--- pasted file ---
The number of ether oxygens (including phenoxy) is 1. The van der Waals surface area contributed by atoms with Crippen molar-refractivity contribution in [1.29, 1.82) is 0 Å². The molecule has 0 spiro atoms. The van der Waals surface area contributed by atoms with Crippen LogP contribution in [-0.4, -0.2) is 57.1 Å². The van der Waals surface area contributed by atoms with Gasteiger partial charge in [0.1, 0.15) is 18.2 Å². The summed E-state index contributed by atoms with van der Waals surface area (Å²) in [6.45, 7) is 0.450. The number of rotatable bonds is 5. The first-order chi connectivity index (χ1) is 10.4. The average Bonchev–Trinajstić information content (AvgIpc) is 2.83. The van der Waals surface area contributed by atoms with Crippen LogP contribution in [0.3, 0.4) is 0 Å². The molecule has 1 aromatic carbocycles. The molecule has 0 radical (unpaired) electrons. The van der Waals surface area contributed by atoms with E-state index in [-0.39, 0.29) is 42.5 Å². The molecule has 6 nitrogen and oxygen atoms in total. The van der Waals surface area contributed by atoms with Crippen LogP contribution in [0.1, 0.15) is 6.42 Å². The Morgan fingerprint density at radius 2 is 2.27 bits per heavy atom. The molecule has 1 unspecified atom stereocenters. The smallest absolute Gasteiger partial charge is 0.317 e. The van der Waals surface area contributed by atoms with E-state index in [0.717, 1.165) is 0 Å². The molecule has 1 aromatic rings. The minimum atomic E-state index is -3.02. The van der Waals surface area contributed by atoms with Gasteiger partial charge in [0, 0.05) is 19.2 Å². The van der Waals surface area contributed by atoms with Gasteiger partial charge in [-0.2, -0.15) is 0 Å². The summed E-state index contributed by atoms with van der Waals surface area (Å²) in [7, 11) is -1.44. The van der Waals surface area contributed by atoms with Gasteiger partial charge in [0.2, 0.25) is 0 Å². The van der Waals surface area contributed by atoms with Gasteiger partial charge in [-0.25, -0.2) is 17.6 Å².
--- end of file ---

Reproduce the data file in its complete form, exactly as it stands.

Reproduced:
The number of ether oxygens (including phenoxy) is 1. The van der Waals surface area contributed by atoms with Crippen molar-refractivity contribution in [1.29, 1.82) is 0 Å². The molecule has 0 spiro atoms. The van der Waals surface area contributed by atoms with Crippen LogP contribution in [-0.4, -0.2) is 57.1 Å². The van der Waals surface area contributed by atoms with Gasteiger partial charge in [0.1, 0.15) is 18.2 Å². The summed E-state index contributed by atoms with van der Waals surface area (Å²) in [6.45, 7) is 0.450. The number of rotatable bonds is 5. The first-order chi connectivity index (χ1) is 10.4. The average Bonchev–Trinajstić information content (AvgIpc) is 2.83. The van der Waals surface area contributed by atoms with Crippen LogP contribution in [0.3, 0.4) is 0 Å². The molecule has 1 aromatic carbocycles. The molecule has 0 radical (unpaired) electrons. The van der Waals surface area contributed by atoms with E-state index in [-0.39, 0.29) is 42.5 Å². The molecule has 6 nitrogen and oxygen atoms in total. The van der Waals surface area contributed by atoms with Crippen LogP contribution in [0.1, 0.15) is 6.42 Å². The Morgan fingerprint density at radius 2 is 2.27 bits per heavy atom. The molecule has 1 unspecified atom stereocenters. The smallest absolute Gasteiger partial charge is 0.317 e. The van der Waals surface area contributed by atoms with E-state index in [0.717, 1.165) is 0 Å². The molecule has 1 aromatic rings. The minimum atomic E-state index is -3.02. The van der Waals surface area contributed by atoms with Gasteiger partial charge in [0, 0.05) is 19.2 Å². The van der Waals surface area contributed by atoms with Gasteiger partial charge in [-0.2, -0.15) is 0 Å². The summed E-state index contributed by atoms with van der Waals surface area (Å²) in [7, 11) is -1.44. The van der Waals surface area contributed by atoms with Gasteiger partial charge in [0.2, 0.25) is 0 Å². The van der Waals surface area contributed by atoms with Gasteiger partial charge in [-0.25, -0.2) is 17.6 Å².